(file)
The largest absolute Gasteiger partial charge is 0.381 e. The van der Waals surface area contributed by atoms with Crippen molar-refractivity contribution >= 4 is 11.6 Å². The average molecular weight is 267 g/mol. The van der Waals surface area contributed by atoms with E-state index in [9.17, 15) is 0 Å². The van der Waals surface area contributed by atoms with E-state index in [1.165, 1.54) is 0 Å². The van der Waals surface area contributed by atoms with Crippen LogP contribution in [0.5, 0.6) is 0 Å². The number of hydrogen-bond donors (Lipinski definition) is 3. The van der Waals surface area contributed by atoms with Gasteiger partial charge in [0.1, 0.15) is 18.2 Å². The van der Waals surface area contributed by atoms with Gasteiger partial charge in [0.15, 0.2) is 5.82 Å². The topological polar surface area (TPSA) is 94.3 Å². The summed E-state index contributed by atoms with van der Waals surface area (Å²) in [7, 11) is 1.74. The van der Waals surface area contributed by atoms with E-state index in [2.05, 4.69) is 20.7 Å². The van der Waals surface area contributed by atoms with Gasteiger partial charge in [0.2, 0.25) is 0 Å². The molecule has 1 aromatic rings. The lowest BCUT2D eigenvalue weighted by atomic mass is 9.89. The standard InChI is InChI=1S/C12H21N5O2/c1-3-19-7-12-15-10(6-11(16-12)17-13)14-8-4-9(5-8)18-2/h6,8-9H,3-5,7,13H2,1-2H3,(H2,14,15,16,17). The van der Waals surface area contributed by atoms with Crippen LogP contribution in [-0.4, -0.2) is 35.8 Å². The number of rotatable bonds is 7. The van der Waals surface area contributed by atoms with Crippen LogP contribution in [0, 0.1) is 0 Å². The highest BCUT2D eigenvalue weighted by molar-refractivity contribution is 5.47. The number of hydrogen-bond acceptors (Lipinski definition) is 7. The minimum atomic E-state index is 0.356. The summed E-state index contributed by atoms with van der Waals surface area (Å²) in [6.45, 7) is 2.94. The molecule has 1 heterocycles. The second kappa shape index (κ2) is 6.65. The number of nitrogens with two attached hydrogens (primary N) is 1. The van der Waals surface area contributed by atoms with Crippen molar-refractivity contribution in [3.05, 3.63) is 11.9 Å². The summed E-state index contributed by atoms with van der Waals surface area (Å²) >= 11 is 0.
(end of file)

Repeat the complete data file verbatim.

The largest absolute Gasteiger partial charge is 0.381 e. The van der Waals surface area contributed by atoms with Crippen molar-refractivity contribution >= 4 is 11.6 Å². The average molecular weight is 267 g/mol. The van der Waals surface area contributed by atoms with E-state index in [9.17, 15) is 0 Å². The van der Waals surface area contributed by atoms with E-state index in [1.165, 1.54) is 0 Å². The van der Waals surface area contributed by atoms with Crippen LogP contribution in [0.5, 0.6) is 0 Å². The number of hydrogen-bond donors (Lipinski definition) is 3. The van der Waals surface area contributed by atoms with Gasteiger partial charge in [0.1, 0.15) is 18.2 Å². The van der Waals surface area contributed by atoms with Gasteiger partial charge in [0.15, 0.2) is 5.82 Å². The topological polar surface area (TPSA) is 94.3 Å². The summed E-state index contributed by atoms with van der Waals surface area (Å²) in [7, 11) is 1.74. The van der Waals surface area contributed by atoms with E-state index in [2.05, 4.69) is 20.7 Å². The van der Waals surface area contributed by atoms with Gasteiger partial charge in [0.2, 0.25) is 0 Å². The molecule has 1 aromatic rings. The lowest BCUT2D eigenvalue weighted by atomic mass is 9.89. The standard InChI is InChI=1S/C12H21N5O2/c1-3-19-7-12-15-10(6-11(16-12)17-13)14-8-4-9(5-8)18-2/h6,8-9H,3-5,7,13H2,1-2H3,(H2,14,15,16,17). The van der Waals surface area contributed by atoms with Crippen LogP contribution in [-0.4, -0.2) is 35.8 Å². The number of rotatable bonds is 7. The van der Waals surface area contributed by atoms with Crippen LogP contribution in [0, 0.1) is 0 Å². The highest BCUT2D eigenvalue weighted by molar-refractivity contribution is 5.47. The number of hydrogen-bond acceptors (Lipinski definition) is 7. The minimum atomic E-state index is 0.356. The summed E-state index contributed by atoms with van der Waals surface area (Å²) in [6.45, 7) is 2.94. The molecule has 1 heterocycles. The second kappa shape index (κ2) is 6.65. The number of nitrogens with two attached hydrogens (primary N) is 1. The van der Waals surface area contributed by atoms with Crippen molar-refractivity contribution in [3.05, 3.63) is 11.9 Å². The summed E-state index contributed by atoms with van der Waals surface area (Å²) >= 11 is 0.